The Square Piano
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Johannes Zumpe & Gabriel Buntebart, London 1769. This square piano from Johannes Zumpe used his English single action with no escapement and no check, limiting its performance somewhat. This piano was typical of the basic, relatively low-cost instruments (around 15-20 pounds) with which Zumpe made his fortune. Zumpe and Gabriel Buntebart, a fellow German, were partners from 1768 to 1778. J.C. Bach, who was a friend of Buntebart's, used a similar instrument for the first public piano recital, in 1768. With the lid open the modifiers and their levers can be seen to the left side of the instrument. The dampers sit above the strings and are raised or lowered by the relevant lever. The right hand 'compartment' houses the single bridge and tuning pins.
Steinway & Sons, New York, 1871. The way in which the square piano grew in size can be clearly seen in this powerful instrument from Steinway & Sons. Even the lid weighs more than those of most grand pianos. This design, with a full iron frame, is probably the most powerful type of square piano ever built. When the lid is raised, the sound is reflected directly at the player, further enhancing the power of the instrument--though not to the benefit of an audience, as with the lid of a grand.
The origins of the square piano can be traced directly to the clavichord, with which it shares a rectangular (not square) shape and basic layout of strings and soundboard. The keyboard is positioned along one of the broad sides, and the strings run horizontally at right angles to the keys.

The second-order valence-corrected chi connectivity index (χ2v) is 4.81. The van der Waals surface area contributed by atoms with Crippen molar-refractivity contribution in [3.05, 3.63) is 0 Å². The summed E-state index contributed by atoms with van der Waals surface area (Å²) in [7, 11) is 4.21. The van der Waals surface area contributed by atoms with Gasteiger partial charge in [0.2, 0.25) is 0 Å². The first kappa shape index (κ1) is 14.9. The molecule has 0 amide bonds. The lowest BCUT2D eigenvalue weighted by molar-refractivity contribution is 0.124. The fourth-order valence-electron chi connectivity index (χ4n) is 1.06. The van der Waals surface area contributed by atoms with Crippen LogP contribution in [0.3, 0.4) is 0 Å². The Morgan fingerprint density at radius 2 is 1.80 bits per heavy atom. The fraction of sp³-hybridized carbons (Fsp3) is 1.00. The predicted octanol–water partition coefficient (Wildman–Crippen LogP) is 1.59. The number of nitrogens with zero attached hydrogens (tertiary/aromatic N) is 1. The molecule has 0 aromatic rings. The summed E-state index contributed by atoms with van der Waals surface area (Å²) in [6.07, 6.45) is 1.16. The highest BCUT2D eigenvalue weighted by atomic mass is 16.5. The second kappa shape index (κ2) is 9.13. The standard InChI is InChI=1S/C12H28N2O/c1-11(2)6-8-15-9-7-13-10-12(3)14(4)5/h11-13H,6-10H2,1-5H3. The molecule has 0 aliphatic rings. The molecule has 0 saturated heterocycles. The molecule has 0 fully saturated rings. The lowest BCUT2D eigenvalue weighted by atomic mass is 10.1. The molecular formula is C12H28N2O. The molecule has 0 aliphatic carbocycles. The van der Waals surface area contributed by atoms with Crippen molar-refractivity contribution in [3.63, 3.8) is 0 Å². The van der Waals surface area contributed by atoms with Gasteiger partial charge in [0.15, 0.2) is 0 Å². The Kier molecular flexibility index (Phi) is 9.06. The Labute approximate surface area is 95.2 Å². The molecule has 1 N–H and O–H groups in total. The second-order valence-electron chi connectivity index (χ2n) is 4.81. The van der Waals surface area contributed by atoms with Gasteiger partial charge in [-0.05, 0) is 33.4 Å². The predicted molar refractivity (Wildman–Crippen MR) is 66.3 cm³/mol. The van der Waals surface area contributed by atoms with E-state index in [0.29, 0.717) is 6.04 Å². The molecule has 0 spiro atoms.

Backers, who worked in London from 1763 to 1778, and Zumpe both took Cristofori's action as the starting point for their innovations. The early Zumpe pianos were crude. The action had no escapement, making it impossible to play the same note repeatedly, nor was there any form of hammer check, meaning that the hammer could easily bounce back and re-hit the string. Zumpe rectified some of these problems in the early 1780s with his double action, though it still had no escapement.
In 1825, an American, Alpheus Babcock, developed the first iron frame for the piano, which enabled far greater tension to be applied to the strings. Jonas Chickering took the design a stage further and most other manufacturers followed suit.
By the 1840s, the square piano was as wide as a medium sized grand piano, and heavier. In the concert hall, the square piano had one advantage over the grand piano: the direct line of view from the audience to the pianist. But for domestic use people wanted something smaller. European manufacturers had been experimenting with upright designs for many years, but the Americans persisted with the square format. The last commercial square pianos were built in England in around 1860, but in America production continued. As late as 1868, 80 percent of Steinway's output was still square pianos.